What is Kelvin (K)
Kelvin (K) is the SI unit of thermodynamic temperature and is commonly used to measure the temperature of light. It is an absolute temperature scale that starts at 0 kelvin, which represents absolute zero, the point at which any thermodynamic system is at its lowest energy and all particles have the least kinetic energy. Unlike the Fahrenheit and Celsius temperature units, the kelvin unit is not expressed in degrees because it is an absolute scale. However, a change of a single degree Celsius is the same amount of temperature as one kelvin.
The Kelvin scale was designed by William Thomson, also known as Lord Kelvin, a British scientist and inventor. It is formally defined as 1/273.16 (3.6609 × 10 -3) of the thermodynamic temperature of the triple point of water. The triple point of water is the temperature and pressure at which water can coexist in all three phases: solid, liquid, and gas.
In the lighting industry, the term “Kelvin (K)” is commonly used to specify the color temperature of light sources. Different color temperatures are associated with different types of lighting, and they can have a significant impact on the mood, ambiance, and functionality of a space. For example, lower color temperatures (around 2700K-3000K) are often used in residential settings to create a warm and cozy atmosphere, while higher color temperatures (around 5000K-6500K) are commonly used in commercial and industrial settings to provide bright and daylight-like lighting.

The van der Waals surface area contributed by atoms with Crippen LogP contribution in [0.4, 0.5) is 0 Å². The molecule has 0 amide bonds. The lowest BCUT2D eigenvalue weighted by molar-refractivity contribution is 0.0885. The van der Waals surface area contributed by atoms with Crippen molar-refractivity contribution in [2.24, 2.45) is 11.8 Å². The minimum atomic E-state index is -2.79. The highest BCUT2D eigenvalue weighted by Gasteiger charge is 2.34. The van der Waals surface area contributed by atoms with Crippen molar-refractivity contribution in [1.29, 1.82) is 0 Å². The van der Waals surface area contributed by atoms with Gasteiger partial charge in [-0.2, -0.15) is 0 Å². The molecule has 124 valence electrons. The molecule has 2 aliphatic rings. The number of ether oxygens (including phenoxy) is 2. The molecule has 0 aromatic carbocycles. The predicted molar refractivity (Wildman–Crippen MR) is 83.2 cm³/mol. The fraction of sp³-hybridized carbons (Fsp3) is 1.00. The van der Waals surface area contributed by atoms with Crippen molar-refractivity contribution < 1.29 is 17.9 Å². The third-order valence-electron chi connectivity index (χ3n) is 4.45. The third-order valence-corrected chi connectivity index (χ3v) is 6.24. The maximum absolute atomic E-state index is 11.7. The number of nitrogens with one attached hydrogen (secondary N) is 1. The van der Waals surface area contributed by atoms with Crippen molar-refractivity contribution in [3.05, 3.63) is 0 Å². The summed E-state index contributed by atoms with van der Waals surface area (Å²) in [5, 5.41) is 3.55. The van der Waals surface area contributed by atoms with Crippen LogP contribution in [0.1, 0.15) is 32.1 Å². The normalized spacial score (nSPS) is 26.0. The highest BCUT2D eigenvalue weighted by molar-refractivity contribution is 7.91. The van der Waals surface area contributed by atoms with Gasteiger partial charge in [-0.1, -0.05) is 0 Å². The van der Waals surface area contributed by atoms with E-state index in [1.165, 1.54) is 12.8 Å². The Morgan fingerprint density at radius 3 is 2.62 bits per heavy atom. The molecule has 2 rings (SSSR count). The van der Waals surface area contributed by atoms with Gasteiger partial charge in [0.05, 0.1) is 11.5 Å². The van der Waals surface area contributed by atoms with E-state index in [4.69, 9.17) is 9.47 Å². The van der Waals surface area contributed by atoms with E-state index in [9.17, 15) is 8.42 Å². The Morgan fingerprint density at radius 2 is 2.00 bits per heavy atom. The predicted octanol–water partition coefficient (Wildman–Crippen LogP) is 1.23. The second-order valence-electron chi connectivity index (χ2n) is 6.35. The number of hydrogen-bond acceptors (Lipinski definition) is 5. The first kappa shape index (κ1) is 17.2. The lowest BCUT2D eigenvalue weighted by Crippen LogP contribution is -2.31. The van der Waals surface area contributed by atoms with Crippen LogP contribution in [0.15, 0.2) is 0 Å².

Kelvin scale is an absolute scale, meaning that it does not have negative values. Since temperature measures the energy of molecules and atoms, which cannot have negative energy, any accurate temperature scale must be in the positive. Therefore, there is no below-zero kelvin figure.